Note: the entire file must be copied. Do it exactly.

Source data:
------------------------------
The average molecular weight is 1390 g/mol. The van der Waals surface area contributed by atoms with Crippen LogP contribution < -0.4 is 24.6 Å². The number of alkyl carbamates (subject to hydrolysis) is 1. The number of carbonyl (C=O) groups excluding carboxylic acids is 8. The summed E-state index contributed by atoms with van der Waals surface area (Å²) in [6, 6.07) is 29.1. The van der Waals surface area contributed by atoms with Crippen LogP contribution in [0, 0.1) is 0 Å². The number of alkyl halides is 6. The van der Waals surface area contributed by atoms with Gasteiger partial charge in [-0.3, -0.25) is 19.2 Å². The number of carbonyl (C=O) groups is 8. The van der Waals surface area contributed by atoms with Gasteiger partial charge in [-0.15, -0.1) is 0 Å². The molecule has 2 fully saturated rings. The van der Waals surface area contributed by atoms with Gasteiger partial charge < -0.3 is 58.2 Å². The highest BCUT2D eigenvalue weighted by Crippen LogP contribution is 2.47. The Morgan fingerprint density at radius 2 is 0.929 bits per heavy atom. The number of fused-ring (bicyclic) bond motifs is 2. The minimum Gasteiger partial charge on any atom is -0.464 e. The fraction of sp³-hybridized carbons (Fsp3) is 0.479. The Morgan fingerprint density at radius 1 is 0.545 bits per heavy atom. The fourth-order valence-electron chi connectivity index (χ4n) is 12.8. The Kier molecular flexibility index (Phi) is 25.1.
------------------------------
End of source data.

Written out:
The average molecular weight is 1390 g/mol. The van der Waals surface area contributed by atoms with Crippen LogP contribution < -0.4 is 24.6 Å². The number of alkyl carbamates (subject to hydrolysis) is 1. The number of carbonyl (C=O) groups excluding carboxylic acids is 8. The summed E-state index contributed by atoms with van der Waals surface area (Å²) in [6, 6.07) is 29.1. The van der Waals surface area contributed by atoms with Crippen LogP contribution in [0, 0.1) is 0 Å². The number of alkyl halides is 6. The van der Waals surface area contributed by atoms with Gasteiger partial charge in [-0.3, -0.25) is 19.2 Å². The number of carbonyl (C=O) groups is 8. The van der Waals surface area contributed by atoms with Gasteiger partial charge in [-0.15, -0.1) is 0 Å². The molecule has 2 fully saturated rings. The van der Waals surface area contributed by atoms with Gasteiger partial charge < -0.3 is 58.2 Å². The highest BCUT2D eigenvalue weighted by Crippen LogP contribution is 2.47. The Morgan fingerprint density at radius 2 is 0.929 bits per heavy atom. The number of fused-ring (bicyclic) bond motifs is 2. The minimum Gasteiger partial charge on any atom is -0.464 e. The fraction of sp³-hybridized carbons (Fsp3) is 0.479. The Morgan fingerprint density at radius 1 is 0.545 bits per heavy atom. The fourth-order valence-electron chi connectivity index (χ4n) is 12.8. The Kier molecular flexibility index (Phi) is 25.1.